Worry less about ply rating and more about proper inflation.

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Driver responsibility for chassis pre-trip inspection

Given current arguments over the definition of "equipment provider", let's remember that the driver too bears responsibility for the condition of his chassis.  Being paid on a trip basis is not an excuse to skip basic chassis pre-trip inspection, especially tires, brakes, and twist locks.

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Fix potential defects

Don't cut corners when you have a chassis in the shop for repairs; before the chassis goes back on the road, do a thorough inspection and find and fix potential defects.  Air the tires.  Adjust the brakes. 
Check the lights.  Perform an FMCSA (FHWA) inspection if within four months of due date. A preventive dollar spent now is worth quite a few remedial dollars later on.

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Scheduled preventive maintenance

Scheduled preventive maintenance relies on inspection, diagnosis, and correction. It is the opposite of "demand maintenance" wherein we wait until a component or system breaks down before repairing. Preventive maintenance can be likened to an annual visit to the doctor for a checkup.  The doctor does a "head-to-toe" inspection, and advises the patient of remedial work to keep the patient healthy and free of surprise and undesirable illness. Contrast annual checkup with waiting until illness or disease occurs, and then visiting the doctor.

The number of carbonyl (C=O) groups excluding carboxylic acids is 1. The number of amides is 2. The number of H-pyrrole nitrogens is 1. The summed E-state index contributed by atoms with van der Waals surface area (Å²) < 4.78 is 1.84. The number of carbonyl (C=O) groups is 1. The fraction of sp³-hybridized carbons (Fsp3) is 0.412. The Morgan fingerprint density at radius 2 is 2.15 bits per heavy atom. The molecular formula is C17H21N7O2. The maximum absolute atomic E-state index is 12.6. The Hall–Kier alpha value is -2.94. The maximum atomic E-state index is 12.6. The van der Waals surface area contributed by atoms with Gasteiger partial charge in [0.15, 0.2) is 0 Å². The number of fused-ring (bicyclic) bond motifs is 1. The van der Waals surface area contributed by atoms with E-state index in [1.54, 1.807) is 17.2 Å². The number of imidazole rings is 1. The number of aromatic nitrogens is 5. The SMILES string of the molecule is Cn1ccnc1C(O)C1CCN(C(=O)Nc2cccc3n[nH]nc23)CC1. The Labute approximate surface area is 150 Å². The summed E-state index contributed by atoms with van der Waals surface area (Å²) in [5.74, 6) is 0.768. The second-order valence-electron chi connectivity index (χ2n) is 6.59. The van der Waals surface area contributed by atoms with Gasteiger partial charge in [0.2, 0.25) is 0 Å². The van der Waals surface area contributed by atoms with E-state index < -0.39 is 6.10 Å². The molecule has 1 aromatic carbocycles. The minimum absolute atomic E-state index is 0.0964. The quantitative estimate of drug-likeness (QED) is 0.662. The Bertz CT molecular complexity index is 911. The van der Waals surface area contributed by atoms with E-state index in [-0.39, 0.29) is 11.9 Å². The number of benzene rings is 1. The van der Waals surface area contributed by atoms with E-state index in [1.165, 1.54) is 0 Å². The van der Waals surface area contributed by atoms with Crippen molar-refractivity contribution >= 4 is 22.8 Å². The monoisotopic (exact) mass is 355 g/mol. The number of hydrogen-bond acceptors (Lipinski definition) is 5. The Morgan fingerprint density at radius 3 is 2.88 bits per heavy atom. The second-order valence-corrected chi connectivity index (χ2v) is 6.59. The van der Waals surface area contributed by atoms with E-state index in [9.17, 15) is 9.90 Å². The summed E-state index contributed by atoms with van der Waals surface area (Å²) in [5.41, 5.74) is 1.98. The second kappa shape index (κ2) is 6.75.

Preventive maintenance is not only prudent from a safety viewpoint; it is also the low cost, most efficient way to keep equipment productive.

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Brake Systems on Chassis

Perhaps the most important, yet least understood component of a container chassis is the brake system. There are two separate and distinct brake systems at work on a chassis:

1. Service brakes - these brakes bring the chassis to a stop at a red light, stop sign, etc. They are activated when the driver steps on the brake pedal of the tractor, or pulls down on the trailer brake lever usually located on the right side of the steering wheel. These brakes apply through positive air pressure, and are released when the air pressure is released.  (Never attempt to set a parking brake by pulling down the trailer hand lever.)

2. Emergency (spring) brakes - these brakes are for parking the vehicle. They work by spring pressure, and not the application of air. In fact, they work in the absence of air pressure -  when all air pressure is lost in the chamber. The driver can apply the chassis emergency spring brakes by pulling the red knob on his tractor. (Pulling the yellow knob on the tractor will activate BOTH the tractor and chassis emergency spring brakes.) Slack adjustment for both service brake and emergency brakes is the same.